The Stones Would Cry Out
Call me a romantic, but I love those places in the Bible that present the created world as an instrument which responds to the touch of God.
The literary term for this sort of language is "personification," assigning an inanimate object human personality traits, but I revel in defying theological convention and interpreting poetry as straight up, logical truth.
Because as stodgy and tight-lipped as some of the literalists can be, I never see them milking passages like these for their riches:
“You will go out in joy and be led forth in peace; the mountains and hills will burst into song before you, and all the trees of the field will clap their hands.” (Isaiah 55:12)
Haha! Can you see it? Three great, green, Appalachian hills rising up, opening their bearded mouths. Italian tenors! Jose Carreras, Placido Domingo, and Luciano Pavarotti. "Praise God from whom all blessings flow! Praise Him, all creatures here below!"
The sugar maples, giddy as children at an Independence Day parade, jumping up and down, squealing, smacking their leaves together, and shaking one another by the shoulders. "Look there! Look there!"
Or take this verse:
“He answered, ‘I tell you, if these were silent, the very stones would cry out.’”
A square Marine block of granite rumbling, in full salute from the diaphragm. "Attten-hut!" The Messiah is passing. The cobblestone babies roll over in their tight little beds and yawn. Pillars of slender marble recite the affirmations of a Greek chorus. “He is the Promised One!”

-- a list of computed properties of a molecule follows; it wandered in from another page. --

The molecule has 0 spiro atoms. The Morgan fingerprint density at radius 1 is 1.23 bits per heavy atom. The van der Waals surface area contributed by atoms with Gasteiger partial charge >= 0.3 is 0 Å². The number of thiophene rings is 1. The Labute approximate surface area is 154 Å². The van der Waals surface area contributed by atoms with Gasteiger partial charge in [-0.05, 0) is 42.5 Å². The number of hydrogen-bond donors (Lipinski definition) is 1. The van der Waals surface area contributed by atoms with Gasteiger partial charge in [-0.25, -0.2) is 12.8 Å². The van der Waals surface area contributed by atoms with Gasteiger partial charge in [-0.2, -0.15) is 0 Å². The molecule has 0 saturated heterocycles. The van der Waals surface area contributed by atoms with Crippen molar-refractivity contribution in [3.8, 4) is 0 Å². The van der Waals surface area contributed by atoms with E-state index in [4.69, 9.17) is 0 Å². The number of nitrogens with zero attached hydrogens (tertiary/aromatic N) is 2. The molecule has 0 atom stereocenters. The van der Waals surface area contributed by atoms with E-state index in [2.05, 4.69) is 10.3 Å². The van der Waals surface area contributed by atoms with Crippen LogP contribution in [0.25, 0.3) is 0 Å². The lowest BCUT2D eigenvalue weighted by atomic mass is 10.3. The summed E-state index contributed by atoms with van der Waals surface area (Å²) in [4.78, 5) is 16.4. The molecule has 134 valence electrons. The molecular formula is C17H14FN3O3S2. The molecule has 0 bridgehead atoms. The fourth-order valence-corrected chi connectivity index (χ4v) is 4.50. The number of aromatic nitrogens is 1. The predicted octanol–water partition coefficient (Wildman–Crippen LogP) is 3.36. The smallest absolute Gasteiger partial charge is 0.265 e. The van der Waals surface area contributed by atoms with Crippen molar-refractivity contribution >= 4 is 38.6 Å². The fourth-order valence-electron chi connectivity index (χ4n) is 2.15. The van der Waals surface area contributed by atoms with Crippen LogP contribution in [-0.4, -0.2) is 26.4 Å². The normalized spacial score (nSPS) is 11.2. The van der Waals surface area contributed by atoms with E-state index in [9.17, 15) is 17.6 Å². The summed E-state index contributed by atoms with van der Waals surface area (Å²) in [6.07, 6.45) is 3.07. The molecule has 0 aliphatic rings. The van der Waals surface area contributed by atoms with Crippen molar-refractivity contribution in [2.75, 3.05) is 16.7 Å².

“For we know that the whole creation has been groaning together in the pains of childbirth until now. And not only the creation, but we ourselves, who have the firstfruits of the Spirit, groan inwardly as we wait eagerly for adoption as sons, the redemption of our bodies. For in this hope we were saved. Now hope that is seen is not hope. For who hopes for what he sees?”
All creation, including my cranky kneecaps (“Come, Lord Jesus”), my quadriceps tendon that whines and shivers (“How much longer?”), that hot, left sciatic nerve, my inner wailing Jeremiah. My sagging, middle-aged face, sighing into the mirror and reciting the story of the Transfiguration.
Thanks be to God.
Tolkien wrote in The Silmarillion:
“Therefore he willed that the hearts of Men should seek beyond the world and should find no rest therein.”
Perhaps we ache because we are part of a world that is, itself, seeking completion. Perhaps it even remembers what we have forgotten.